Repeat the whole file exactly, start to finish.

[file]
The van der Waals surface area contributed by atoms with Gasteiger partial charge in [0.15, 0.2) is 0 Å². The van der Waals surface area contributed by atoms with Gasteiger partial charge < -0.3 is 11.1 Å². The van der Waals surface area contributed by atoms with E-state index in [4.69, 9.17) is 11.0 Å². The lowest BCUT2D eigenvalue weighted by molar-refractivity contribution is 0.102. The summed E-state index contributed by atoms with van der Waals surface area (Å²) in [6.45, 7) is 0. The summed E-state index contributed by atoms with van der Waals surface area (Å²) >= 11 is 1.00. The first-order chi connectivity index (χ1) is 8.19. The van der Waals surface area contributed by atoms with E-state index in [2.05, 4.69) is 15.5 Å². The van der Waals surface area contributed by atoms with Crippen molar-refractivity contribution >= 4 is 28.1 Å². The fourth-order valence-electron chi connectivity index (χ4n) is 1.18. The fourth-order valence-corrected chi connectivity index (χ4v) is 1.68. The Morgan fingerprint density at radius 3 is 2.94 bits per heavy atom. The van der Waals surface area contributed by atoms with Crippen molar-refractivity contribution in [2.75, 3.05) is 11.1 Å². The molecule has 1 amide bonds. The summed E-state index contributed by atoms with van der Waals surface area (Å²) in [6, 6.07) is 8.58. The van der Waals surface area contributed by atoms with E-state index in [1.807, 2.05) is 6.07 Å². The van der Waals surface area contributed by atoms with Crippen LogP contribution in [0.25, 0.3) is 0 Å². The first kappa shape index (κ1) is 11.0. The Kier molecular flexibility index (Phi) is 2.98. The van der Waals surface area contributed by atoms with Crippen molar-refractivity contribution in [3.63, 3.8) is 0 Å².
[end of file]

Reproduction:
The van der Waals surface area contributed by atoms with Gasteiger partial charge in [0.15, 0.2) is 0 Å². The van der Waals surface area contributed by atoms with Gasteiger partial charge < -0.3 is 11.1 Å². The van der Waals surface area contributed by atoms with E-state index in [4.69, 9.17) is 11.0 Å². The lowest BCUT2D eigenvalue weighted by molar-refractivity contribution is 0.102. The summed E-state index contributed by atoms with van der Waals surface area (Å²) in [6.45, 7) is 0. The summed E-state index contributed by atoms with van der Waals surface area (Å²) >= 11 is 1.00. The first-order chi connectivity index (χ1) is 8.19. The van der Waals surface area contributed by atoms with E-state index in [2.05, 4.69) is 15.5 Å². The van der Waals surface area contributed by atoms with Crippen molar-refractivity contribution >= 4 is 28.1 Å². The fourth-order valence-electron chi connectivity index (χ4n) is 1.18. The fourth-order valence-corrected chi connectivity index (χ4v) is 1.68. The Morgan fingerprint density at radius 3 is 2.94 bits per heavy atom. The van der Waals surface area contributed by atoms with Crippen molar-refractivity contribution in [2.75, 3.05) is 11.1 Å². The molecule has 1 amide bonds. The summed E-state index contributed by atoms with van der Waals surface area (Å²) in [6, 6.07) is 8.58. The van der Waals surface area contributed by atoms with E-state index in [1.807, 2.05) is 6.07 Å². The van der Waals surface area contributed by atoms with Crippen LogP contribution in [0.25, 0.3) is 0 Å². The first kappa shape index (κ1) is 11.0. The Kier molecular flexibility index (Phi) is 2.98. The van der Waals surface area contributed by atoms with Crippen molar-refractivity contribution in [3.63, 3.8) is 0 Å².